The payer is unemployed, but does not receive a social security benefit as their new partner is employed. Can they apply for a low-income non-enforcement period?

No. The liability is suspended when the payer receives a social security pension or benefit. A payer cannot apply for a low-income non-enforcement period unless they receive a pension or benefit. The payer would need to make an application to the court to have the order varied.

The Registrar has accepted the payer's application for a low-income non-enforcement period. The payee believes that the payer has the capacity to pay the liability. What options are available to the payee?

The payee can object to the decision to suspend the liability. If the objection is not successful, the payee may apply to the AAT for a review of the objection decision if they are dissatisfied with the outcome of the objection (CSRC Act section 87(3)). Alternatively the payee could apply to the court to have the court order varied to specify an amount to be payable when the payer is in receipt of a benefit.

What happens when a payer who has a low-income non-enforcement period failed to satisfy the prescribed income test some time ago, but is still receiving a social security pension or benefit?

The Registrar can determine multiple low-income non-enforcement periods during any period that the payer is continuously receiving a social security pension or benefit. The Registrar will end the low-income non-enforcement period from the date the payer failed to satisfy the prescribed income test and start another low-income non-enforcement period from the date the payer next satisfied the prescribed income test.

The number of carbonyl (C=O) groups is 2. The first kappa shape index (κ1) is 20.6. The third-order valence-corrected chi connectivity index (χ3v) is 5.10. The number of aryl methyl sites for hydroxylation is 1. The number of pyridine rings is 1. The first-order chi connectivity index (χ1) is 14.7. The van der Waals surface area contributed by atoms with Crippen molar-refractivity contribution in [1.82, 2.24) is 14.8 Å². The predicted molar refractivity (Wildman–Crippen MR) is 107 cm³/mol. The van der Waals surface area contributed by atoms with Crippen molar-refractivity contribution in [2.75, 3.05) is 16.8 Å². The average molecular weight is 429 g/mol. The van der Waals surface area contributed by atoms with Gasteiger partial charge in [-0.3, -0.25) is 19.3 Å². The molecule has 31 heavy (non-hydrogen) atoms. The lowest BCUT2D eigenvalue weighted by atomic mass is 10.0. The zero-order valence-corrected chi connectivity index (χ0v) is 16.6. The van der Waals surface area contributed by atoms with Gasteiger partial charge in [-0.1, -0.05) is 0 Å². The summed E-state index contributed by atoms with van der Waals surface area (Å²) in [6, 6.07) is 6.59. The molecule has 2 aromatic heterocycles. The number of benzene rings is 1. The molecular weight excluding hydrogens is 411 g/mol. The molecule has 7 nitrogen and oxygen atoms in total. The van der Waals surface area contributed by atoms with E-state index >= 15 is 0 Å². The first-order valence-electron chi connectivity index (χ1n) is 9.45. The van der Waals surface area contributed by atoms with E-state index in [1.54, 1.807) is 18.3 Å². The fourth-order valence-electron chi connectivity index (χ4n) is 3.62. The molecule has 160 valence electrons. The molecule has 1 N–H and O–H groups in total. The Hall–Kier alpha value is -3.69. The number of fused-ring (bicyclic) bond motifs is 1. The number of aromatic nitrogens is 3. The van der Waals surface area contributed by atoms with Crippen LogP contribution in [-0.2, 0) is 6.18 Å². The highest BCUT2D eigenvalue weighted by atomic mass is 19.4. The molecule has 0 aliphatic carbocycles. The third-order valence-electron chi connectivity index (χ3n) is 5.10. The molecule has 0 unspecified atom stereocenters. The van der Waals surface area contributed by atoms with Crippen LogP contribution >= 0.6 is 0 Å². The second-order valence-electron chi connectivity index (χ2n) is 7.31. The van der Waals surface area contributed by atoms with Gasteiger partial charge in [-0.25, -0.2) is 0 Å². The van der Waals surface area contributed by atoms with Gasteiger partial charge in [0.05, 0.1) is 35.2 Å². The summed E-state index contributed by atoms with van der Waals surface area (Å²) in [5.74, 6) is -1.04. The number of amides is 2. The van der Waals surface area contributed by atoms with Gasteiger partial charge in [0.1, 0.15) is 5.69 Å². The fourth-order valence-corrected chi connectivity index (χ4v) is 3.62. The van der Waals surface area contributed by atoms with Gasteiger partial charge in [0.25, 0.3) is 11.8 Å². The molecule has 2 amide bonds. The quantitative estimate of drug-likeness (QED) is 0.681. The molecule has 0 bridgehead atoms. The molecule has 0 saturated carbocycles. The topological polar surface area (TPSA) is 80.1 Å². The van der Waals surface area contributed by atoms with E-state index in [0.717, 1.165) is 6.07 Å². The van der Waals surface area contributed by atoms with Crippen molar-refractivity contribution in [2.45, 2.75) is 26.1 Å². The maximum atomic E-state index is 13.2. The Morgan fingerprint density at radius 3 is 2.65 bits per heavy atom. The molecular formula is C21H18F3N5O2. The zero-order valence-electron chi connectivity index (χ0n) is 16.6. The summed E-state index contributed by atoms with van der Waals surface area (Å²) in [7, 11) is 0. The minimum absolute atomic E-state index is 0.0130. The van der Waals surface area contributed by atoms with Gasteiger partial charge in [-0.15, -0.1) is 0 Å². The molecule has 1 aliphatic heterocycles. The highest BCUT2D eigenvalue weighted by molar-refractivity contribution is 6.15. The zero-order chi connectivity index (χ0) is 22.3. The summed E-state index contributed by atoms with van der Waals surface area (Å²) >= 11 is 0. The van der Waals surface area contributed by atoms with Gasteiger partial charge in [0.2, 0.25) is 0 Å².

Can a payer apply for a low-income non-enforcement period for a period when they were previously in receipt of a social security benefit?

No. A payer must be in receipt of, or have claimed a social security pension or benefit, on the day that they apply for a low-income non-enforcement period. The Registrar can determine a commencement day for the low-income non-enforcement period that is earlier than the date of the payer's application, but it cannot be before the date the payer commenced to receive a social security pension or benefit on the later occasion. If the payer failed to apply for a low-income non-enforcement period during previous periods of unemployment, they can seek a variation to their court order for that period.

Can the Registrar continue to collect arrears of child support during a low-income non-enforcement period?

Yes. The payer is not required to pay child support in relation to the days in the low-income non-enforcement period, but they are still liable to pay child support in relation to the days before the low-income non-enforcement period. The Registrar can take enforcement action for arrears, including action to have deductions made from the payer's social security pension or benefit (see 5.2.5).

Last reviewed: 8 February 2016